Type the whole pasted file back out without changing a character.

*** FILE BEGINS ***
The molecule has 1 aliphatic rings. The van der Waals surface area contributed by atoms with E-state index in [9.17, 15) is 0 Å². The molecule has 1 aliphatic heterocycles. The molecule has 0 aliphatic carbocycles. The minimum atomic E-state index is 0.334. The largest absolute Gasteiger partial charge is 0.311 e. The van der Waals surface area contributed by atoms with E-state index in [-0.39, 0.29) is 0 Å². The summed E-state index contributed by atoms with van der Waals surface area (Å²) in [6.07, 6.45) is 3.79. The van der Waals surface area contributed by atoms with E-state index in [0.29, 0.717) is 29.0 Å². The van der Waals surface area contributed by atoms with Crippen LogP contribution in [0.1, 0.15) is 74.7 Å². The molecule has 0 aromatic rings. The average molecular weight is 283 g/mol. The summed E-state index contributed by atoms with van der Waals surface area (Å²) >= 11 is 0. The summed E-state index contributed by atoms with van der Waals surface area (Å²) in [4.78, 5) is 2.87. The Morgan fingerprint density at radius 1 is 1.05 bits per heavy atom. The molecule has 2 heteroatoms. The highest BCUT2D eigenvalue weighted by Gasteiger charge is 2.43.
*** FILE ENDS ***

The molecule has 1 aliphatic rings. The van der Waals surface area contributed by atoms with E-state index in [9.17, 15) is 0 Å². The molecule has 1 aliphatic heterocycles. The molecule has 0 aliphatic carbocycles. The minimum atomic E-state index is 0.334. The largest absolute Gasteiger partial charge is 0.311 e. The van der Waals surface area contributed by atoms with E-state index in [-0.39, 0.29) is 0 Å². The summed E-state index contributed by atoms with van der Waals surface area (Å²) in [6.07, 6.45) is 3.79. The van der Waals surface area contributed by atoms with E-state index in [0.29, 0.717) is 29.0 Å². The van der Waals surface area contributed by atoms with Crippen LogP contribution in [0.1, 0.15) is 74.7 Å². The molecule has 0 aromatic rings. The average molecular weight is 283 g/mol. The summed E-state index contributed by atoms with van der Waals surface area (Å²) >= 11 is 0. The summed E-state index contributed by atoms with van der Waals surface area (Å²) in [4.78, 5) is 2.87. The Morgan fingerprint density at radius 1 is 1.05 bits per heavy atom. The molecule has 2 heteroatoms. The highest BCUT2D eigenvalue weighted by Gasteiger charge is 2.43.